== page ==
Growing up near the beach
Beach adventures were a big part of my childhood. I spent many long days swimming, sunbaking and exploring with friends and siblings at the beach no more than 500 metres from home. Generally, the instruction was to be home by tea time so, on our long summer holidays, we could spend as much time on the beach as we liked.
It wasn’t the most beautiful of beaches. The sand was coarse and yellow and the shore rocky in places. The water was often filled with jellyfish and seaweed. The narrow beach was edged by tall red cliffs which prompted Captain James Cook to name the area Redcliffe when he passed by in 1770. But we loved it anyway.
There were huge cotton trees, as perfect for climbing as the red cliffs were for scaling, and a playground with swings and slides, many of which are no longer considered child-safe. But we survived.
We’d explore the rocks for sea life, avoiding the jellyfish and seaweed as best we could, both in and out of the water. We’d play in the water and on the sand and lie on our towels talking, laughing and dreaming of whatever we did as children back then.
It may sound idyllic and perhaps it was, though to us, it just was. Most of us are now paying for those long days at the beach with sun damaged skin. If anyone was aware of the dangers of being too long in the sun back then, we certainly weren’t. We considered a bad dose of sunburn as nothing more than inconvenient and we took turns to peel layers of skin off each other’s backs when the blisters burst.
Nowadays, my beach adventures are mostly confined to observations of sparkling white sands and perfect blue water from a shady deck with a cool drink in hand. However, I may venture out for a stroll in the late afternoon when the sun’s light has dimmed, leaving the water and sky to meet and greet in shades of pink and lilac.
Our Australian culture has a love-hate relationship with the beach and sunshine. At the first hint of warm summer weather, we’ll be told it’s a great day for the beach and we’ll be presented with images of beaches crowded with sunbathers. On another occasion, we’ll be advised to stay out of the sun and avoid the damage to our skin. Queensland is, after all, the skin cancer capital of the world. I’ve never figured out why we don’t get a more sensible approach that combines enjoyment with safety.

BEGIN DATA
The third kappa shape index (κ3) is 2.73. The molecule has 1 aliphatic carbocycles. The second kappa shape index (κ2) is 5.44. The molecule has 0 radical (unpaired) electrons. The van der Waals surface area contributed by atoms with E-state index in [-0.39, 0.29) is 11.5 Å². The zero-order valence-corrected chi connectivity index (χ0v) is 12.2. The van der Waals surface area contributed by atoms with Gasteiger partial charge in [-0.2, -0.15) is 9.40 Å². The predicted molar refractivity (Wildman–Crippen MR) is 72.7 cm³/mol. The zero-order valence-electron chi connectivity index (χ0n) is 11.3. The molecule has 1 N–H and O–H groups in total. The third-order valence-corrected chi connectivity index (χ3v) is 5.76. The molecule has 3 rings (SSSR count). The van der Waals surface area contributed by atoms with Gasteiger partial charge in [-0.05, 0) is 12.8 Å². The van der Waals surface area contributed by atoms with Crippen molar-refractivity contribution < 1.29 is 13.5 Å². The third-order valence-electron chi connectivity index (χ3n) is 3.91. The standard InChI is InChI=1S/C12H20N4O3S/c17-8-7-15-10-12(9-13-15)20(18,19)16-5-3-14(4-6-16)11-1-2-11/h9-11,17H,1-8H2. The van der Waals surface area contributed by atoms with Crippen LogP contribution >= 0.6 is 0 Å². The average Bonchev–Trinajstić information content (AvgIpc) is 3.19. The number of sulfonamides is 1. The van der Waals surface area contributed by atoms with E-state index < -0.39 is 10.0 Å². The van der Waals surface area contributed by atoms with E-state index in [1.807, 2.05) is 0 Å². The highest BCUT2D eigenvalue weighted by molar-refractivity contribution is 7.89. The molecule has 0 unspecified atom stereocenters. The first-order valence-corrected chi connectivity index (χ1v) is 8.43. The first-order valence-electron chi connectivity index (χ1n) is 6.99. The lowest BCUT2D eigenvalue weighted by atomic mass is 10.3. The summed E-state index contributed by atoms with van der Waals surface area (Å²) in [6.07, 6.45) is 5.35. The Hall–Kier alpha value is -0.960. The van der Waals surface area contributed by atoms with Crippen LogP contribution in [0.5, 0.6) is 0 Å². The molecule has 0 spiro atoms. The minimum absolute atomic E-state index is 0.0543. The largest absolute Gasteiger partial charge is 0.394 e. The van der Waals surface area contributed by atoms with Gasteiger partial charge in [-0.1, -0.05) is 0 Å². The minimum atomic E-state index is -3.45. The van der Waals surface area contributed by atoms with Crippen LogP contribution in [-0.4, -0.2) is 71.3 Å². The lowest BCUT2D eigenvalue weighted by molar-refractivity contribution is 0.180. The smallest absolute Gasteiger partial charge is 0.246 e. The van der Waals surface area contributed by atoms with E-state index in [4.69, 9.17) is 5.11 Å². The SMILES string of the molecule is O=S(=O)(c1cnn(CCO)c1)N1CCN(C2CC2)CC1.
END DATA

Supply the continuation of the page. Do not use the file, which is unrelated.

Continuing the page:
But let’s not dwell too long on the negatives. Hopefully now with better education and the availability of protective products, the younger generation will not be so nonchalant about time spent in the sun.
A beach excursion
A beach excursion, whether with school or family, presents as many opportunities for learning as it does for fun. There are phenomena to inspire wonder and stimulate curiosity, and countless questions to ask and answers to discover; for example,
Ten beach-inspired questions
- What makes the waves?
- Why does the tide come in and out?
- How is sand made?
- Where do the shells come from?
- Why does the sand squeak when we walk on it?
- What lives in the ocean?
- Why should we take our rubbish home with us or put it in a bin?
- How do fish breathe?
- What made these tracks on the sand?
- My sandcastle was here this morning. What happened to it?
Some answers can be discovered through investigation and exploration at the beach. Others require research.
Three fun beach activities that involve learning
Shells are not only fun to collect, they are great for sorting and counting, measuring and making, creating patterns and trading.
Fish might be fun to catch (for some); but they can also be identified, measured and weighed. Children can research the different types of fish and regulations for catching them.
Photographs provide a great record of beach adventures. Children can be encouraged to compile them and write a recount or report about the outing.
And of course, there are always wonderful books to read about the beach; such as:
Ten beach or ocean themed picture books
The Magic Beach by Alison Lester
Where the Forest Meets the Sea by Jeannie Baker
Circle by Jeannie Baker
The Hidden Forest by Jeannie Baker
The Rainbow Fish by Marcus Pfister
Mister Seahorse by Eric Carle
One Less Fish by Kim Michelle Toft
Coral Sea Dreaming by Kim Michelle Toft
Neptune’s Nursery by Kim Michelle Toft
Swimmy by Leo Lionni
Beach-inspired flash fiction
I was taken back to the beach this week by the challenge set by Charli Mills at the Carrot Ranch to In 99 words (no more, no less) write a story about sea mist. How does it create an environment for a story? It can set the stage or take the stage. Go where the prompt leads.
This is my response. I hope you like it.
Canned Sea Mist
No more than a hint of sea spray and she was flown back on wings of joy to carefree childhood days frolicking in the shallows, basking on golden sands, fossicking for hints of life in rockpools and amassing precious collections of shells and other treasures arranged for her pleasure by the tide. Lulled by a gentle breeze and waves whispering a heart’s rhythm, she dozed, uninterrupted by seagulls squawking, murmured conversations, hushed laughter, or the shuffle of approaching and receding footsteps. As the sun glowed bright above, she sighed her last, now and forever one with the sea’s mist.
Thank you for reading. I appreciate your feedback. Please share your thoughts.